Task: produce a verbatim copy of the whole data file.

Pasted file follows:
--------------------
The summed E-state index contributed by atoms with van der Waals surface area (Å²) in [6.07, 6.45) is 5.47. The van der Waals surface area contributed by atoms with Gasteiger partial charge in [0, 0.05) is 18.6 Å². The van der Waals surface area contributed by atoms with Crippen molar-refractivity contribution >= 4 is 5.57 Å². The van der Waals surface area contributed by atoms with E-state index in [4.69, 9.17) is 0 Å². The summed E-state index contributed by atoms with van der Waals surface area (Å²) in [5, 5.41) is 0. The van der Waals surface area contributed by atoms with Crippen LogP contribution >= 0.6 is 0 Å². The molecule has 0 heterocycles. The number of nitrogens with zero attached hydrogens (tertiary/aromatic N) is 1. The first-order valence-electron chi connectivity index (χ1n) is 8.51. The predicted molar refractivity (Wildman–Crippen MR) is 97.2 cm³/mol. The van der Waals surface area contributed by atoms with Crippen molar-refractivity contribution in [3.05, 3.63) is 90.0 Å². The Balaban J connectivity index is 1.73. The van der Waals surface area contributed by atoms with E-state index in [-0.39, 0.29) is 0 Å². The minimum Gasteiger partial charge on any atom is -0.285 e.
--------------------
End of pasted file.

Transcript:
The summed E-state index contributed by atoms with van der Waals surface area (Å²) in [6.07, 6.45) is 5.47. The van der Waals surface area contributed by atoms with Gasteiger partial charge in [0, 0.05) is 18.6 Å². The van der Waals surface area contributed by atoms with Crippen molar-refractivity contribution >= 4 is 5.57 Å². The van der Waals surface area contributed by atoms with E-state index in [4.69, 9.17) is 0 Å². The summed E-state index contributed by atoms with van der Waals surface area (Å²) in [5, 5.41) is 0. The van der Waals surface area contributed by atoms with Crippen LogP contribution >= 0.6 is 0 Å². The molecule has 0 heterocycles. The number of nitrogens with zero attached hydrogens (tertiary/aromatic N) is 1. The first-order valence-electron chi connectivity index (χ1n) is 8.51. The predicted molar refractivity (Wildman–Crippen MR) is 97.2 cm³/mol. The van der Waals surface area contributed by atoms with Crippen molar-refractivity contribution in [3.05, 3.63) is 90.0 Å². The Balaban J connectivity index is 1.73. The van der Waals surface area contributed by atoms with E-state index in [-0.39, 0.29) is 0 Å². The minimum Gasteiger partial charge on any atom is -0.285 e.